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Painting a Chair, When It Is Just Painting a Chair


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There was something meditative about it. The cleaning of the old rocking chair, knocking off dust, noticing all the nicks and cuts, and the gnawed parts where a pup long grown and long gone from cancer had chewed in his puppy-breathed delighted boredom. I sighed, remembering that dog, and other dogs. I pressed my fingertip to a particularly roughened spot, imagining I could still feel his teeth marks as they were before, sharp not dulled.

Chair clean, I gathered my tools: paintbrush, paint, cloth.

Taking my time, I brushed paint carefully in slow back and forth motions. Never before had I considered that painting could be relaxing and calm. There was no hurry. I’d do it right, as right as I knew how. But if it didn’t turn out perfectly, no matter, for it was an old rocking chair that I could experiment on. Even the paint color was an experiment, a black that didn’t look black at all but matte gray.

As I painted, it occurred to me that if I painted chairs for a living, or if I were painting that chair to sell, everything would be different. Everything. I’d be a little more aware of every stroke of that brush, but in a tense way: get it right, exact, no mistakes allowed, and is that paint color really what you wanted, is it what the client will want, is it what the boss will want? And hurry. There are other chairs to paint! Hurry! Get it done! Get it right!

How happy was I to know I was only painting an old chair and however it turned out would be okay. I could repaint it if I didn’t like the color. Or if I messed up, I’d fix it. I could take one hour, a day, a week, a month. There was no one over my shoulder telling me I better hurry up with that chair.

Well now. Wait. I sat back on my heels and smiled at the moment of Aha.

This is how I used to write, my friends. Just as I am writing now. Directly onto this writer unboxed blank page. I’m not writing this in Word, and then going over it and over it and over it. I barely have the paint washed from my hands. There is still paint in my hair, on my face, on my clothes. Oh, who cares, right? I will clean up soon enough. I had to come to you here, and tell you how my meditation over an old rocking chair opened up a portal of understanding that I’d forgotten.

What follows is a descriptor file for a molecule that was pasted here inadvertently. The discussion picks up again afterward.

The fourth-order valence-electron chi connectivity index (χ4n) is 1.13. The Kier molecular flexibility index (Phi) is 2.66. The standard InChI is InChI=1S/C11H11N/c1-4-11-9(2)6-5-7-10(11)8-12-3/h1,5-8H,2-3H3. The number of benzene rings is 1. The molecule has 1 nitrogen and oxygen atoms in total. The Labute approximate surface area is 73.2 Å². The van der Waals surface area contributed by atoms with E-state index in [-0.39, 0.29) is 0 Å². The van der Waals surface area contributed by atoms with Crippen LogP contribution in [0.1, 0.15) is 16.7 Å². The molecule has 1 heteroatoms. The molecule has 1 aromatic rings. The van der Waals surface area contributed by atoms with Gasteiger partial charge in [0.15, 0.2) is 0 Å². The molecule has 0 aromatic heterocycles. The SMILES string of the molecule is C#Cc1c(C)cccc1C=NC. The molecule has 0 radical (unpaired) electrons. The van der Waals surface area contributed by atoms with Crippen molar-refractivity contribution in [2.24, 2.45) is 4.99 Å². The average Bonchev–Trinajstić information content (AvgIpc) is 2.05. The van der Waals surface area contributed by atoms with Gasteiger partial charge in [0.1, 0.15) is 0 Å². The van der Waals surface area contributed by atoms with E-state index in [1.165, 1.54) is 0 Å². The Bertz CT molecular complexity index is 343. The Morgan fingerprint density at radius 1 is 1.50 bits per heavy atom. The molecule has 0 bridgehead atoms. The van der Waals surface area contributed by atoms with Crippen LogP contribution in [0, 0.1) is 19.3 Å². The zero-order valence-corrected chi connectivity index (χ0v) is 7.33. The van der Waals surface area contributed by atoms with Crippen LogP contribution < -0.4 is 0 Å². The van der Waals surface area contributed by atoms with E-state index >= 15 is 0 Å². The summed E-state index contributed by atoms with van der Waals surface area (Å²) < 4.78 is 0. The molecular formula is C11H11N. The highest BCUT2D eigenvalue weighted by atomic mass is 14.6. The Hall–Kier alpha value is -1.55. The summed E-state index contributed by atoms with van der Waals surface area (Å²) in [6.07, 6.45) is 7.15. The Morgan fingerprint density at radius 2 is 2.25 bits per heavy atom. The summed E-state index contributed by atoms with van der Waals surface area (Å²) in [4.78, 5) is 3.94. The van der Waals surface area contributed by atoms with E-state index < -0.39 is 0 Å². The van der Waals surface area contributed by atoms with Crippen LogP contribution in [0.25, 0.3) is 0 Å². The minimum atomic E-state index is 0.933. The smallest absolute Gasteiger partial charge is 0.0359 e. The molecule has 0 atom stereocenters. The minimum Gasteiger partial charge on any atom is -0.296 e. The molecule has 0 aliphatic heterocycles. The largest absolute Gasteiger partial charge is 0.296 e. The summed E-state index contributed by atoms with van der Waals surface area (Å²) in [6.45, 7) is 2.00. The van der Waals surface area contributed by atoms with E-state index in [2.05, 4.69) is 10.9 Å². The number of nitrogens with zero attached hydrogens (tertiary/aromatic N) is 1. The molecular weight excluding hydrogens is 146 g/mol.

That has been the missing link.

Shall we write in a meditation? A state of comfort and of joy and of peace? See where it leads us? We can tidy up our mistakes. We can change the color. We can ease our shoulders.

Join me?

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About Kathryn Magendie

TENDER GRACES, Magendie's first novel, was an Amazon Kindle Number 1 best-seller. She's a freelance editor, content editor at Edge of Arlington, personal trainer, and former Publishing Editor of The Rose & Thorn. Her short stories, essays, poetry, and photography have been published in print and online publications. Her novels are available in print and ebook. She lives in the Smoky Mountains in a little log house in the Cove at Killian Knob in Maggie Valley, Western North Carolina with her wonky-toothed little dog named lil Bear. Sometimes there is vodka in the freezer. Critters love her. Crows follow her around. Some or all of this is likely true.

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